29 Michaelmas Christian - Feast of St. Michael and all Angels

27 Kol Nidre Jewish - Eve of Yom Kippur

28 Yom Kippur Jewish - The Day of Atonement is the year's holiest day and a day of fasting. To re-establish oneness with God, Jews ask forgiveness and forgive others. Then can they confess their sins and ask God's forgiveness.

October 2020

2 Erev Sukkot Jewish - Eve of Sukkot

3-9 Sukkot Jewish - A pilgrimage feast and a time of thanksgiving, it celebrates God's presence in creation and among the Jewish people.

9 Erev Shemini Atzeret Jewish - Eve of Shemini Atzeret

10 Shemini Atzeret Jewish - Shemini Atzeret (the Eighth Day of Assembly) is a separate holiday concluding Sukkot and the entire fall holiday season. It marks the beginning of winter in the land of Israel.

11 Simchat Torah Jewish - Simḥat Torah (Rejoicing of the Law) is the beginning of the synagogue's annual Torah reading cycle.

18 Birth of Báb Bahá’í - The birth anniversary of The Báb (Herald of the new age for Bahá’ís)

19 Birth of Baha’u’llah Bahá’í - The anniversary of the Birth of Bahá’u’lláh the founder of the Bahá’í faith.

28 Mawlid al Nabi Islam - The anniversary of the birth of Prophet Muḥammad. Some Muslims mark this occasion by fasting or with parades, special prayers or conferences. Other Muslims may mark the occasion by dedicating more time to read the Qur‘an.

31 Samhain Pagan - This day celebrates the Celtic New Year. The dying God returns to the womb of the Goddess in preparation for rebirth at Yule. The souls of those who have died during the turning of the past year’s wheel are bid farewell. It also marks the third and final harvest. Vegan Wiccans harvest nuts, the kernels of which are symbols of wisdom. As the veil between the physical and spiritual worlds is thinnest at this time, ancestors can join the celebrations.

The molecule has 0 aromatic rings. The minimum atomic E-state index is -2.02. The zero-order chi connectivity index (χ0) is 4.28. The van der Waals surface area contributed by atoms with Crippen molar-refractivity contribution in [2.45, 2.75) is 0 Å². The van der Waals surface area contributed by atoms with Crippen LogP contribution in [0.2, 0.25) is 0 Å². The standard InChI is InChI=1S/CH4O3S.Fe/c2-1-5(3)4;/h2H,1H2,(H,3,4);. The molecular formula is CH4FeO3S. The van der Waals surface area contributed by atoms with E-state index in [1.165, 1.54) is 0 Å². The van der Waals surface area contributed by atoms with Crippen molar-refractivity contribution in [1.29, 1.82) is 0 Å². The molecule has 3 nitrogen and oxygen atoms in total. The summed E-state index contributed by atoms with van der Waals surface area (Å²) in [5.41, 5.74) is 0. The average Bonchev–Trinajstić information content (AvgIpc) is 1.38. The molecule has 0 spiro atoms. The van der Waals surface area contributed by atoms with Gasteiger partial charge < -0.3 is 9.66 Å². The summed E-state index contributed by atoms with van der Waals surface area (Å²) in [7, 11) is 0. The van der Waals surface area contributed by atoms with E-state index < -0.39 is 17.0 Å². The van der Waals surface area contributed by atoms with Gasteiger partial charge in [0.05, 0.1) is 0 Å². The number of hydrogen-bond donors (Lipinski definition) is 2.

November 2020

1 All Saints Day Christian - A day to honour Christian saints throughout the ages.

2 All Souls Day Christian - A day set aside for honoring the dead.

14 Diwali Hindu, Jain, Sikh - The Festival of Lights, Diwali (Deepavali) is dedicated to the Goddesses Kali in Bengal and Lakshmi (the Goddess of Wealth) in the rest of India. Diwali is associated with a story about the destruction of evil by Lord Vishnu in one of his many manifestations.

29 Advent (begins) Christian - Advent is the period of preparation for Christmas. The three faith-filled people who help Christians in their journey through Advent are the Prophet Isaiah who foretold the coming of the Messiah; John the Baptist who was his immediate forerunner; and, Mary the Mother of Jesus who carried the Savior of the world and expectantly awaited his birth.

30 Birthday of Guru Nanak Sikh - Founder of the Sikh faith and first of the Ten Gurus, Guru Nanak Dev Ji was born in 1469 CE. He was an accomplished poet; 974 of his hymns are contained in the Sikh Scriptures, the Sri Guru Granth Sahib Ji.

December 2020

8 Bodhi Day Buddhist - Anniversary of the historical Buddha’s awakening.

10 Eve of Hanukkah Jewish

11-18 Hanukkah Jewish - The Festival of Lights (and the Feast of Dedication), commemorates the victory of Judah the Maccabee and religious freedom, and the re-dedication of the Temple in 165 BCE. It also celebrates the power of God and the faithfulness of Israel.